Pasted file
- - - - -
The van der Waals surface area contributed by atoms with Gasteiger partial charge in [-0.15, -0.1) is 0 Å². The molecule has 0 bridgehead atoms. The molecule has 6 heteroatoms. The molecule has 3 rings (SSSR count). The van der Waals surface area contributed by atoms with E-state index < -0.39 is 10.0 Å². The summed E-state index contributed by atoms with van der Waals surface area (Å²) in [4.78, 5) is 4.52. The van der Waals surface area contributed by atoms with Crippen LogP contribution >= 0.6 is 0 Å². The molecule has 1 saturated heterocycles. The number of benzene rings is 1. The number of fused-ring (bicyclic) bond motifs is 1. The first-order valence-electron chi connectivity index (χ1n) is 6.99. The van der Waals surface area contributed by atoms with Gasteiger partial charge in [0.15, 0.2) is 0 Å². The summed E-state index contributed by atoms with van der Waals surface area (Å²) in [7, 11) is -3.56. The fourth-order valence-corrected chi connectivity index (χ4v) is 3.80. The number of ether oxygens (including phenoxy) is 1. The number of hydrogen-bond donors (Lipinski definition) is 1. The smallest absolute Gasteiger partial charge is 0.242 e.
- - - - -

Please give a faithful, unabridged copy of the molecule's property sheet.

The van der Waals surface area contributed by atoms with Gasteiger partial charge in [-0.15, -0.1) is 0 Å². The molecule has 0 bridgehead atoms. The molecule has 6 heteroatoms. The molecule has 3 rings (SSSR count). The van der Waals surface area contributed by atoms with E-state index < -0.39 is 10.0 Å². The summed E-state index contributed by atoms with van der Waals surface area (Å²) in [4.78, 5) is 4.52. The van der Waals surface area contributed by atoms with Crippen LogP contribution >= 0.6 is 0 Å². The molecule has 1 saturated heterocycles. The number of benzene rings is 1. The number of fused-ring (bicyclic) bond motifs is 1. The first-order valence-electron chi connectivity index (χ1n) is 6.99. The van der Waals surface area contributed by atoms with Gasteiger partial charge in [0.15, 0.2) is 0 Å². The summed E-state index contributed by atoms with van der Waals surface area (Å²) in [7, 11) is -3.56. The fourth-order valence-corrected chi connectivity index (χ4v) is 3.80. The number of ether oxygens (including phenoxy) is 1. The number of hydrogen-bond donors (Lipinski definition) is 1. The smallest absolute Gasteiger partial charge is 0.242 e.